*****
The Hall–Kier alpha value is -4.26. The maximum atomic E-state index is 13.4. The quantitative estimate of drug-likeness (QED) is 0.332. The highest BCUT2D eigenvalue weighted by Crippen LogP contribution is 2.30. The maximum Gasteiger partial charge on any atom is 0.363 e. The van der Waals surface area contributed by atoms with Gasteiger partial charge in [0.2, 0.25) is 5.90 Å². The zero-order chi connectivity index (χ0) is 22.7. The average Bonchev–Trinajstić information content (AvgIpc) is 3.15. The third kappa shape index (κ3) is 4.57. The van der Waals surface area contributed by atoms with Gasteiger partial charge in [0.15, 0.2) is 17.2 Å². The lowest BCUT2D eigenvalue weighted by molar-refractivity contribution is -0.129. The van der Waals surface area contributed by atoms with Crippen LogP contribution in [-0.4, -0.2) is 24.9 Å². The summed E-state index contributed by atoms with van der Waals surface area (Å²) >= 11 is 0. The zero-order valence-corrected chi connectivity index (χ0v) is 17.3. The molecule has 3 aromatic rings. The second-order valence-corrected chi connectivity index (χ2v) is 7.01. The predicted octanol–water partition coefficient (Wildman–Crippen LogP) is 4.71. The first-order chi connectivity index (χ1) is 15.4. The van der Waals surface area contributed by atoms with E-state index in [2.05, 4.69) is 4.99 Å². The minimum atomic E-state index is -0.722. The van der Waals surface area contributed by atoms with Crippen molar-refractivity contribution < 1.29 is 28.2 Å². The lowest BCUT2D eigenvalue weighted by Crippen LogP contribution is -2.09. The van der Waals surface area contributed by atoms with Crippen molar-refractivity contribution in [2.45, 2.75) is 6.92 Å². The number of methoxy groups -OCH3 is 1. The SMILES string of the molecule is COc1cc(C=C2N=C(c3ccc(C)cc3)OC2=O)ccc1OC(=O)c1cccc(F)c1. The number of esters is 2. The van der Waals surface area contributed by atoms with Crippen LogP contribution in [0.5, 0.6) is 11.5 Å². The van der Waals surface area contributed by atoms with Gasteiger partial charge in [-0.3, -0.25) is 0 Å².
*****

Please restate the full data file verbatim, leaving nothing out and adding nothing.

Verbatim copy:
The Hall–Kier alpha value is -4.26. The maximum atomic E-state index is 13.4. The quantitative estimate of drug-likeness (QED) is 0.332. The highest BCUT2D eigenvalue weighted by Crippen LogP contribution is 2.30. The maximum Gasteiger partial charge on any atom is 0.363 e. The van der Waals surface area contributed by atoms with Gasteiger partial charge in [0.2, 0.25) is 5.90 Å². The zero-order chi connectivity index (χ0) is 22.7. The average Bonchev–Trinajstić information content (AvgIpc) is 3.15. The third kappa shape index (κ3) is 4.57. The van der Waals surface area contributed by atoms with Gasteiger partial charge in [0.15, 0.2) is 17.2 Å². The lowest BCUT2D eigenvalue weighted by molar-refractivity contribution is -0.129. The van der Waals surface area contributed by atoms with Crippen LogP contribution in [-0.4, -0.2) is 24.9 Å². The summed E-state index contributed by atoms with van der Waals surface area (Å²) >= 11 is 0. The zero-order valence-corrected chi connectivity index (χ0v) is 17.3. The molecule has 3 aromatic rings. The second-order valence-corrected chi connectivity index (χ2v) is 7.01. The predicted octanol–water partition coefficient (Wildman–Crippen LogP) is 4.71. The first-order chi connectivity index (χ1) is 15.4. The van der Waals surface area contributed by atoms with E-state index in [2.05, 4.69) is 4.99 Å². The minimum atomic E-state index is -0.722. The van der Waals surface area contributed by atoms with Crippen molar-refractivity contribution < 1.29 is 28.2 Å². The lowest BCUT2D eigenvalue weighted by Crippen LogP contribution is -2.09. The van der Waals surface area contributed by atoms with Crippen molar-refractivity contribution in [2.45, 2.75) is 6.92 Å². The number of methoxy groups -OCH3 is 1. The SMILES string of the molecule is COc1cc(C=C2N=C(c3ccc(C)cc3)OC2=O)ccc1OC(=O)c1cccc(F)c1. The number of esters is 2. The van der Waals surface area contributed by atoms with Crippen LogP contribution in [0.5, 0.6) is 11.5 Å². The van der Waals surface area contributed by atoms with Gasteiger partial charge in [-0.3, -0.25) is 0 Å².